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World Bank Increases Funds to Africa

The World Bank has increased lending to African countries to about one billion dollars, an 18 percent boost from the last fiscal year. The increase was contained in a report released Tuesday night here in Washington, ahead of its annual meeting, which is due in mid-October. Some economic analysts have hailed the advance and believe it has come at the right time for boosting the economies of African countries significantly, especially when many of those governments’ economies are reportedly experiencing strong growth.

Chief economist John Page of the World Bank’s Africa division tells reporter Peter Clottey what prompted the World Bank’s raise in lending to Africa.

"The increase really reflects two things; it reflects very strong commitment the World Bank Group and its management to African development. And the fact that the needs in Africa today to accelerate growth and to reach the MDG’s (Millennium Development Goals) are quite simply enormous, and needs as much supports as international community can put together. Very specific terms what drove our major increase in both grants and lending this year was a substantial ramped up program and infrastructure, which is probably the most significant to constraints in growth in Africa right now,” Page noted.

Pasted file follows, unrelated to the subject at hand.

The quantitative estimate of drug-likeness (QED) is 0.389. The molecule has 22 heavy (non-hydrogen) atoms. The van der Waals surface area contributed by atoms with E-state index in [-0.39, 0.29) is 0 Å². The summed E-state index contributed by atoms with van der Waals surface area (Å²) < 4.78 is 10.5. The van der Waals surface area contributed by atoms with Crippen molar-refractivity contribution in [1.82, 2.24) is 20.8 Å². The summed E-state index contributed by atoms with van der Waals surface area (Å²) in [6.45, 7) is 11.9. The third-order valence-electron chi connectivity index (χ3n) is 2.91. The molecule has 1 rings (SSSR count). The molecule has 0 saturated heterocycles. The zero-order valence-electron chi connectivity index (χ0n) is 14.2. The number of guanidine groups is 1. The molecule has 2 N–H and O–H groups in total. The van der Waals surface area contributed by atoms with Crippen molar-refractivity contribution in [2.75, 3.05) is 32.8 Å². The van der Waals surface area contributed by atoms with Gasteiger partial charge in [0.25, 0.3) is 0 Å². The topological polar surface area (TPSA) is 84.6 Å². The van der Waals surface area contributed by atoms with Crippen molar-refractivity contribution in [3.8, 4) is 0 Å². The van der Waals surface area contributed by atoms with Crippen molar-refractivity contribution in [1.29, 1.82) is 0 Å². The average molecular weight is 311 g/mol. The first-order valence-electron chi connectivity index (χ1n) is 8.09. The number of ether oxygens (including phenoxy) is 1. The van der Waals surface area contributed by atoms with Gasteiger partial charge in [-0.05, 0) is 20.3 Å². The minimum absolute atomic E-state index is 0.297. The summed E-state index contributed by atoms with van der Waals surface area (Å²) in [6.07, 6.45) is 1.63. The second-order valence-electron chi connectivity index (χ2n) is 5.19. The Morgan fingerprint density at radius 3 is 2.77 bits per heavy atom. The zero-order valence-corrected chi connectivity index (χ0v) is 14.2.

He outlined the significant impact the World’s Bank increase would have on various countries’ economies.

“Well the effect is considerable in the sense that the bank’s projects and programs are generally among the top two bi-lateral and multi-lateral development partners that most countries in Africa face. But if you consider that acting essentially on the work that has been done in the commission for Africa report, the G8 commitment was to double aid to the doubling of development assistance to Africa between now and 2010. The bank share today is that it doesn’t represent more than about a fifth. And quite clearly, what we would need is a significant increase from others if we are going to make a really substantial impact on growth and poverty reduction in Africa,” he said.

Page said the World Bank’s lending increase to Africa would be felt particularly in areas such as infrastructural development.

"I think the big challenge is we are half way through the effort to reach the MDG’s, and Africa remains one part of the developing world in which that challenge is the greatest. At the same time, in the past 10 years we’ve started to see growth begin to pick up in Africa, and if you like, the perverse effect is that infrastructural systems -- power, telecommunications, rods, ports -- are now emerging as constraints to further growth, because in a way, prosperity has begun to show the inadequacy of Africa’s infrastructural base. So for the international community, a real challenge is to balance these two aspects of growth and development in Africa,” Page pointed out.